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Teri Shimkus v. Target Corporation

February 24, 2012

TERI SHIMKUS, PLAINTIFF,
v.
TARGET CORPORATION, DEFENDANT.



The opinion of the court was delivered by: Hon. Harry D. Leinenweber

MEMORANDUM OPINION AND ORDER

Plaintiff Teri Shimkus alleges that Defendant Target Corporation (hereinafter, "Target" or "Defendant") is liable for injuries that she sustained when she slipped on a liquid on the floor of the pet aisle in the Tinley Park, Illinois Target store. This Court has jurisdiction over Plaintiff's state-law premises liability claim because the parties are of diverse citizenship and appear to agree in good faith that the amount in controversy exceeds $75,000. 28 U.S.C. § 1332. For the reasons stated herein, Target's motion for summary judgment is granted.

I. BACKGROUND

Most of the facts in this case are undisputed. On September 27, 2008, Plaintiff Teri Shimkus visited the Target store in Tinley Park, Illinois (7300 W. 191st St., Tinley Park, Illinois). She walked straight to the pet department, looking for a dog collar to exchange for one she already had and potentially a dog Halloween costume. In pet aisle E-37, she slipped on an unidentified liquid on the floor, which may have been glass cleaner. She did not fall to the ground, but slipped such that her left foot went sole-up behind her and her right shin struck her cart in front of her. The liquid was either light blue or clear, but neither party makes much of the color at this stage.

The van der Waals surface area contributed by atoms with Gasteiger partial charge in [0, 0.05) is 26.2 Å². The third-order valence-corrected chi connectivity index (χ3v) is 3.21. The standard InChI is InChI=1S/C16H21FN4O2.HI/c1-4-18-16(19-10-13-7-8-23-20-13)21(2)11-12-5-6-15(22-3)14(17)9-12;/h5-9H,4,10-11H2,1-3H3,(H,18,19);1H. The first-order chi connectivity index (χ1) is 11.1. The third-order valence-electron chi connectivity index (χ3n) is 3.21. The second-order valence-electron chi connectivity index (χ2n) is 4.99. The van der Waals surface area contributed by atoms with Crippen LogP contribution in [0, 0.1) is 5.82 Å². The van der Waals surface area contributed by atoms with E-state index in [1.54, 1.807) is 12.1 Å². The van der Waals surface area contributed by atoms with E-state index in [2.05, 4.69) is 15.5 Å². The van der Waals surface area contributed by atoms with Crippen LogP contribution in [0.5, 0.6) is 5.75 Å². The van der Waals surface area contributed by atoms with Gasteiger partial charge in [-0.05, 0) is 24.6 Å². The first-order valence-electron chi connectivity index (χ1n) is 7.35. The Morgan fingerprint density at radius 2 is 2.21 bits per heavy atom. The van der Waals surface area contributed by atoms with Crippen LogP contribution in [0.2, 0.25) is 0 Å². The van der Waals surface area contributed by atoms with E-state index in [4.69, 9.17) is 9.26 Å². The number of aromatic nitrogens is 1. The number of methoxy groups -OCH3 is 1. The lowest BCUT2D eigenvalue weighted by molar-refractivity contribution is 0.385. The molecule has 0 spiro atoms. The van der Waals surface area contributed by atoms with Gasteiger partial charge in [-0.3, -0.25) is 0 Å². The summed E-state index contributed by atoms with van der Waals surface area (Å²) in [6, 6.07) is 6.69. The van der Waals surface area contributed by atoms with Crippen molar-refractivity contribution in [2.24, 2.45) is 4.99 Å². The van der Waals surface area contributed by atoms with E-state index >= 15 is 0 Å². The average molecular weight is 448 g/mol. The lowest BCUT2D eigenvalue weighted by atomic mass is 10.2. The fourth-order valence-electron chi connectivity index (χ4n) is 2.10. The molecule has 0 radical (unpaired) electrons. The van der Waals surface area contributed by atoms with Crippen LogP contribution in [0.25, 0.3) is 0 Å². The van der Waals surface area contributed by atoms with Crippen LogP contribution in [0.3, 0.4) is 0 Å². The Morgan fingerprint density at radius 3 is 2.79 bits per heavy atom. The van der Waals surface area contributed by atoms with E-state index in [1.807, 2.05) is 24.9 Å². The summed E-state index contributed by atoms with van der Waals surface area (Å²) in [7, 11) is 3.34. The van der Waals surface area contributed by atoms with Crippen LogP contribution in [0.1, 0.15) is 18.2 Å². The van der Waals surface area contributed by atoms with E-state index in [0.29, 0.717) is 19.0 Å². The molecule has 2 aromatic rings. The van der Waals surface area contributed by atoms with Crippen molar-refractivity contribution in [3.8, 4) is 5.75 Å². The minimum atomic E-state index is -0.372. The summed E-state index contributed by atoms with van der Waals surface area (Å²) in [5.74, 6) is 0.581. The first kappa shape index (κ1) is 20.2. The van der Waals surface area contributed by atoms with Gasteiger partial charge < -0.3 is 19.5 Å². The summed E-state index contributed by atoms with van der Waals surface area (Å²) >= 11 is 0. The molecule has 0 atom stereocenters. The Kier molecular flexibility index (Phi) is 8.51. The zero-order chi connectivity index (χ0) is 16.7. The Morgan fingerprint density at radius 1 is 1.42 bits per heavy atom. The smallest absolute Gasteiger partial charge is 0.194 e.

Target Team Member Trevor Miroslaw ("Miroslaw") testified at deposition that he walked by aisle E-37 on his way to the rear of the store, and noticed no spills or misplaced items as he walked. (As described below, Plaintiff endeavors to dispute this fact.) Miroslaw testified that when he emerged from the rear of the store five to 10 minutes after walking by, Plaintiff hailed him for assistance, having already slipped. He testified that he was able to easily see the spill on his return trip. Miroslaw radioed for assistance, and two supervisors (including Silas Fulcher ("Fulcher")) took over.

The leadership structure in a Target store is convoluted. However, several supervisors evidently shared responsibility on the date in question for ensuring that the Pet Department was clean, well-stocked, and free of hazards. Each current and former Target employee testified that Target policy mandates that every employee moving about on the floor must look for ways to: 1) help customers, 2) re-stock and fix displays, and 3) identify and remedy hazards, including spills. Because the Pet Department is at the rear of the store where employees must go to obtain re-stock items, employees walk by aisle E-37 at least every 10 to 15 minutes, checking for hazards as they go. There is no employee whose sole responsibility is to patrol for spills.

II. LEGAL STANDARD

Summary judgment is appropriate if the movant "shows that there is no genuine dispute as to any material fact and [that it] is entitled to judgment as a matter of law." FED. R. CIV. P. 56(a).